I'm writing this now, because I'm afraid I'll forget. Much of what happened that day, is already fading. Likely its a defense mechanism, or maybe its just because of the disbelief I experienced that day, which caused the whole day to seem more like a waking nightmare than something that actually happened. I watched the Discovery Channel's "Inside the World Trade Center" tonight, and I was reminded. This is actually the first time I've let myself think, really think, about that day. I thought I'd write this down, to remember, and honor, those who lost their lives; and those who lost someone they loved. I'm writing this down, so I never forget.
I wasn't directly impacted by the horror that happened that day. I knew a few people who worked in the World Trade Center, and it took a few minutes after I realized what was happening for me to scan through my mind, and think who might be there. I could initially think of only one friend who worked there. A young man who used to work for me, Chris, who went on to work for an investment company. I couldn't remember which, and I had no idea which tower he was in. The point of me writing this is not drama: Chris is fine, though forever changed, he is fine. Chris worked for Cantor Fitzgerald, and was late for work that morning. He'd just walked up from the Subway when the first plane hit. His late night watching football, actually saved his life. Most of his co-workers perished that day.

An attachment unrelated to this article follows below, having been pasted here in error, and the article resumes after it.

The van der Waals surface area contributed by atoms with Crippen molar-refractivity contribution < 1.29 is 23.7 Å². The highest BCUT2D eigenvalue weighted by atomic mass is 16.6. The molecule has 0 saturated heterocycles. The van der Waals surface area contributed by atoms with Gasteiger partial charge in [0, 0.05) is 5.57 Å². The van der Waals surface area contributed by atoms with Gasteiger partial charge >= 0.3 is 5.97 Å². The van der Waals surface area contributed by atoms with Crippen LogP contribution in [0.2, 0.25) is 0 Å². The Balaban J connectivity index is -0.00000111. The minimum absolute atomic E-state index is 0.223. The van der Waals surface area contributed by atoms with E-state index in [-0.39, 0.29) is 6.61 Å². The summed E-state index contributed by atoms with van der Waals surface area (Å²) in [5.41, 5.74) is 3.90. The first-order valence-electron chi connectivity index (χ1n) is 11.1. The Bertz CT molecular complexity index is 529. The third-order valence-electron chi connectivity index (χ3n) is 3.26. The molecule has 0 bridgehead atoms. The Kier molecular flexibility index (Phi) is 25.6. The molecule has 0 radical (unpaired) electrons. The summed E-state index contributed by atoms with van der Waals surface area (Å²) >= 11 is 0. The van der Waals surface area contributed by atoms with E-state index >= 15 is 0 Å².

September 11, 2001 was a beautifully sunny day. Traffic on the way to work was typically bad for a September morning. All the kids and teachers were back to school, most people's vacations were already taken, so the roadways on Long Island were jammed, and slow moving. This did not help my usually ill tempered morning mood. If I remember correctly, the day before was raining, and dreary, but that Tuesday was sunny. My company, a bank, for which I had worked 17 years, was acquired by a much larger bank, and I was going to be laid off. I thought this was the worst thing that could happen to a person. I was wrong.
I used to listen to AM news radio on my commute in. Usually 880 CBS or 1010 WINS. I listened to both, alternately, in between cursing at traffic, and getting more irritated that I would again be late for work. Nothing remarkable about the news stands out that morning, at least that I remember. I pulled into the parking garage, turned off the radio, and took the 10 minute or so walk into the building, waiting for the elevators and getting crankier by the minute.